New Zealand (North Island)

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Aussie families are increasingly heading overseas to reap the benefits of international mining. But what's it really like? Mining Family Matters women spill the beans on living and working across the globe ...  

Aleah talks about life on the North Island of New Zealand

We spent a little under a year on the North Island of New Zealand in 2007/08. My husband got a transfer there with the company he had worked for in Roxby Downs, South Australia. So with immense excitement we packed up the house and headed across the Tasman to the most beautiful little town I have ever seen.

It was a relatively 'safe' overseas destination as far as it goes, but we were just excited to experience something a little different. Mining is a relatively minor industry in NZ so quite a few Aussies were sent over there at the time to help. This (of course like it is with Aussies as well) caused a few problems in the community about us 'taking their jobs' but it was all fairly minor and we didn’t have any major problems.

What a fantastic year it was, although stressful and certainly not free of problems. We found out after three days of arriving in NZ that we were expecting our first baby!! Trying to navigate an entirely different healthcare system, while dealing with such a major time without family, was a big adventure.

But just like Australia is full of Kiwis, so New Zealand is full of Aussies. We certainly didn’t feel alone, we just realised that we needed to be completely self reliant because we knew NOBODY! The locals were very friendly, especially as there were a lot of other mining families without extended family, so we made life-long friends quickly.

I was expecting to start work as a teacher straight away, but found it difficult to transfer my teachers' registration without a lot of time and money. Once it was all sorted it was a great experience and I loved working in the schools. In between working, having a baby and buying and selling a house, we travelled (everywhere!) ate amazing food, experienced fantastic Maori culture and quickly picked up the local lingo of 'chilli-bins, jandals and togs'.

What was awesome:

  • New Zealand knows how to have babies!! The system is FANTASTIC and I was so lucky to have experienced it. Midwife care with the same midwife all the way through to delivery and post natal care (not every day you can text your midwife at 11pm and get a reply and even a home visit …just to make sure all was well!) I couldn’t fault the system in the slightest.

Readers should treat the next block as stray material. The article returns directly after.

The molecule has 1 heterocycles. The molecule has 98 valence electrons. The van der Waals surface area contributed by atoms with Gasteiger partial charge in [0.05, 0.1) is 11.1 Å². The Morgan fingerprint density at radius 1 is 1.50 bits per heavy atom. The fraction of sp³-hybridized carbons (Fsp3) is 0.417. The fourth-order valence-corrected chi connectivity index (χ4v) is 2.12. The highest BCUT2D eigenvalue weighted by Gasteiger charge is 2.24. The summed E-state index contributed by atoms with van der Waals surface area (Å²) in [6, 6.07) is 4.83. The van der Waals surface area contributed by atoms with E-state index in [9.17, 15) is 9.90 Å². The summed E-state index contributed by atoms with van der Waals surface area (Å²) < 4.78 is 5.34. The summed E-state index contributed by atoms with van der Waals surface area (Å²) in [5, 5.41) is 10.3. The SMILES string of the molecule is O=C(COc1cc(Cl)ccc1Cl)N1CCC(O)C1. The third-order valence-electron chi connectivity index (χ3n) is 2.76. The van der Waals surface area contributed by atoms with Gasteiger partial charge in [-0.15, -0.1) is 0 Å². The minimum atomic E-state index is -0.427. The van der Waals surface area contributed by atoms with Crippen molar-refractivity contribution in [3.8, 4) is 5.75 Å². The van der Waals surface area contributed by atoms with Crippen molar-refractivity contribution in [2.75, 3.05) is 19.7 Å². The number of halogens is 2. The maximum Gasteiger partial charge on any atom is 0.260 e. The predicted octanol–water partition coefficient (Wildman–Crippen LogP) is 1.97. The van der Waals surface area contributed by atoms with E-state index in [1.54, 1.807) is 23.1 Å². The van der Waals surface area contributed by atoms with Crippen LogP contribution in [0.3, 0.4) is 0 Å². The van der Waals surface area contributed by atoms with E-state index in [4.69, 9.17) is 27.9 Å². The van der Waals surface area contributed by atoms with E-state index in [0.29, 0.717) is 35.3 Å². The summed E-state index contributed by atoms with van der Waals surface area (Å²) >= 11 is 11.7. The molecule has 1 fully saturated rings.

• Food may be expensive but goods and services (particularly car registration and repairs and phone calls) were a lot cheaper.
  • The country is amazing. Snow, beach, mountains, cities and the most breathtaking views all within hours (and some within minutes) of our home.
  • We bought a house (and sold it!) while we were there and we had no trouble getting loans etc despite being Aussies.
  • Travel back to Australia is cheap(ish) and easy.
  • You can buy alcohol and fireworks (around Guy Fawkes day) at the SUPERMARKET! Quite a novelty really.
  • If you have children, the school system is also fantastic and if you have little bush babies they’ll be happy to know that shoes are not compulsory at school!
  • In terms of what you are entitled to as 'non-citizens' it made not one scrap of difference. Healthcare, schooling, even voting is the same as if you were a New Zealand citizen. The tax system is different but quite easy to navigate without the help of tax agents etc.

What to keep in mind:

  • Definitely read the fine print in getting your qualification recognised in your job BEFORE you go so you can get the ball rolling before you arrive. Yes most industries have a 'mutual recognition' scheme with NZ but it is still lengthy and costly.
  • You need to have a thick skin when it comes to (relatively) mild cross-Tasman banter (and heavin forbid you’re an Aussie during rugby season!)
  • Get used to saying 'fish and chips' for them to laugh at you, and to defend pavlova as an Australian invention … it is something that came up with complete strangers on numerous occasions!
  • We found the social life to be fairly reliant on home parties etc. There's nowhere near the amount of community events (especially over Christmas and New Year) that we had been used to. So get on your friendly hat and get out and make as many friends as soon as you can. Try school, sport, church, whatever you fancy, because the sooner you make friends the better.

The last word: it is a unique and sensational place. So if you ever get a chance, I say go for it. You won't regret it!

Other great testimonials from overseas:

Q&A: what to expect when moving overseas

Ever worked and/or lived overseas for an international mining company? We'd love to hear your story!